Making Art and Making Money

A New Generation of Artists Proves They Don’t Have to Starve (or Sell Out)

By Camron Bridgford

Michigan-based artist Emile Tromp displays one of her designs.

Michigan-based artist Emile Tromp displays one of her designs.

Molly Dilworth, a site-specific installation artist based in Brooklyn, N.Y., is what many would consider a successful artist. She has a plethora of public art commissions, exhibitions, grants, and awards to her name, including the large-scale painting “Cool Water, Hot Island,” which was commissioned by the City of New York in 2010 and resided in Times Square for 18 months. Yet, Dilworth doesn’t consider her choice of profession a financially safe one.

Community Support

Various governmental and community organizations now have programs to help support the arts. Here is a small sample:
Create Denver
Create Denver serves 20,000 people and 2,900 businesses in the film, music, fine art, gallery, fashion, and design industries through offering grants, hosting exhibitions, providing small-business loans, and conducting career development services for artists.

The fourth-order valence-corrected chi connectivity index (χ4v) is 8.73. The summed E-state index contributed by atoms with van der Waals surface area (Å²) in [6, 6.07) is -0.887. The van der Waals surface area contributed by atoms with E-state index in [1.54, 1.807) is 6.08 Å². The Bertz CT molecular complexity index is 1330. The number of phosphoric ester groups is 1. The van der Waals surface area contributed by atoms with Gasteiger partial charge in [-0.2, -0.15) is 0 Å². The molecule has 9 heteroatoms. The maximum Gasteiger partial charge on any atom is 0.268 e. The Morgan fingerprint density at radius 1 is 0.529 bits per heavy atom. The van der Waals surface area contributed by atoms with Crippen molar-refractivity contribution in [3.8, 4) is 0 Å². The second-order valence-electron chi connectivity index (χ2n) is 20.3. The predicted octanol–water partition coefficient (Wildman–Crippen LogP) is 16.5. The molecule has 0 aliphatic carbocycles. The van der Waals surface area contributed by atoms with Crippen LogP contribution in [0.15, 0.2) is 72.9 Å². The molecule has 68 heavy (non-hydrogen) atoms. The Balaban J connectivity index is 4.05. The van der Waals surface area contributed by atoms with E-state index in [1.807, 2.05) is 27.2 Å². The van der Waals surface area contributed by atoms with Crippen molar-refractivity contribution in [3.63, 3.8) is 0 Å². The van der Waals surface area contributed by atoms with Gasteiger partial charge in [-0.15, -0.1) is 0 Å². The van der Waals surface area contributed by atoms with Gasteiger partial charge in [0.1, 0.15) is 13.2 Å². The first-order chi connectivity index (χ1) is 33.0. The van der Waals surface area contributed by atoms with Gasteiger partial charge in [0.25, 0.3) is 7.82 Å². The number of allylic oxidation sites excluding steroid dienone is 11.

“Denver has a growing creative scene that needs tools to be properly supported,” says Create Denver Program Administrator Lisa Gedgaudas. “This assistance will not only provide jobs for artists, but can improve the community as a whole and attract tourists and new residents.”
The Barnett Center, The Ohio State University
The Barnett Center for Integrated Arts and Enterprise convenes students from the Department of Arts Administration, Education, and Policy; the Fisher College of Business; and the Moritz College of Law to work together on community-based case studies. This graduate-level think tank works to identify and solve artist-defined problems and create more effective management models for arts-related organizations.